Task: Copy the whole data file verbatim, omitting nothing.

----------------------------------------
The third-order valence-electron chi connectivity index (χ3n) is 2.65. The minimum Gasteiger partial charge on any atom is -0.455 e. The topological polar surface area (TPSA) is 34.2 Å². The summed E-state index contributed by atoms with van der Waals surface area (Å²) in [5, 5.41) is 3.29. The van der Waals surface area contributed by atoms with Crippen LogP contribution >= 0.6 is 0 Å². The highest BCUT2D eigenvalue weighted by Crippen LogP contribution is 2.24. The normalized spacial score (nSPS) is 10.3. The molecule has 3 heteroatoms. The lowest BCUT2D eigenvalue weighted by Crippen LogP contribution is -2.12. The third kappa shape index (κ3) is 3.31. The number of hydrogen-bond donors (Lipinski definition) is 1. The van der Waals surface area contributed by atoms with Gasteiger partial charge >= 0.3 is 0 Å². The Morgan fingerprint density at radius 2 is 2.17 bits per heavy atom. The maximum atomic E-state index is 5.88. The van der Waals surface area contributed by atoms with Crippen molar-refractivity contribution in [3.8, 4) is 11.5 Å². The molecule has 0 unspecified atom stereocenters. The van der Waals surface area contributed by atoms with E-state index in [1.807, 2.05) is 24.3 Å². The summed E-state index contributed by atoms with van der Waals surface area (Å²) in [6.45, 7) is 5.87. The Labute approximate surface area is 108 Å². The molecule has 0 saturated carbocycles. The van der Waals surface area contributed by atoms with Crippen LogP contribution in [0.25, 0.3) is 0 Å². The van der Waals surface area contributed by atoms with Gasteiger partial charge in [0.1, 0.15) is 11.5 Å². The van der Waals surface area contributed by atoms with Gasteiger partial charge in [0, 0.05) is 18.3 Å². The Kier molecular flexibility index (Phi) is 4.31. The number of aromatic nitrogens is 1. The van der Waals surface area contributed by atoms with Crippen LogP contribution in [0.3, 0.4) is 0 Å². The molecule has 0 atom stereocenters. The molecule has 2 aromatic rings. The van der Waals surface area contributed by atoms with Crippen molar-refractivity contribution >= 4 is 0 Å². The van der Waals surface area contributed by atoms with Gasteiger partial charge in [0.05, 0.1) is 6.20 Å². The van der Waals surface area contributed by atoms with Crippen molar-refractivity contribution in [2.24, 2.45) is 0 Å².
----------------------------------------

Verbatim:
The third-order valence-electron chi connectivity index (χ3n) is 2.65. The minimum Gasteiger partial charge on any atom is -0.455 e. The topological polar surface area (TPSA) is 34.2 Å². The summed E-state index contributed by atoms with van der Waals surface area (Å²) in [5, 5.41) is 3.29. The van der Waals surface area contributed by atoms with Crippen LogP contribution >= 0.6 is 0 Å². The highest BCUT2D eigenvalue weighted by Crippen LogP contribution is 2.24. The normalized spacial score (nSPS) is 10.3. The molecule has 3 heteroatoms. The lowest BCUT2D eigenvalue weighted by Crippen LogP contribution is -2.12. The third kappa shape index (κ3) is 3.31. The number of hydrogen-bond donors (Lipinski definition) is 1. The van der Waals surface area contributed by atoms with Gasteiger partial charge >= 0.3 is 0 Å². The Morgan fingerprint density at radius 2 is 2.17 bits per heavy atom. The maximum atomic E-state index is 5.88. The van der Waals surface area contributed by atoms with Crippen molar-refractivity contribution in [3.8, 4) is 11.5 Å². The molecule has 0 unspecified atom stereocenters. The van der Waals surface area contributed by atoms with E-state index in [1.807, 2.05) is 24.3 Å². The summed E-state index contributed by atoms with van der Waals surface area (Å²) in [6.45, 7) is 5.87. The Labute approximate surface area is 108 Å². The molecule has 0 saturated carbocycles. The van der Waals surface area contributed by atoms with Crippen LogP contribution in [0.25, 0.3) is 0 Å². The van der Waals surface area contributed by atoms with Gasteiger partial charge in [0.1, 0.15) is 11.5 Å². The van der Waals surface area contributed by atoms with Gasteiger partial charge in [0, 0.05) is 18.3 Å². The Kier molecular flexibility index (Phi) is 4.31. The number of aromatic nitrogens is 1. The van der Waals surface area contributed by atoms with Crippen LogP contribution in [0.3, 0.4) is 0 Å². The molecule has 0 atom stereocenters. The molecule has 2 aromatic rings. The van der Waals surface area contributed by atoms with Crippen molar-refractivity contribution >= 4 is 0 Å². The van der Waals surface area contributed by atoms with Gasteiger partial charge in [0.05, 0.1) is 6.20 Å². The van der Waals surface area contributed by atoms with Crippen molar-refractivity contribution in [2.24, 2.45) is 0 Å².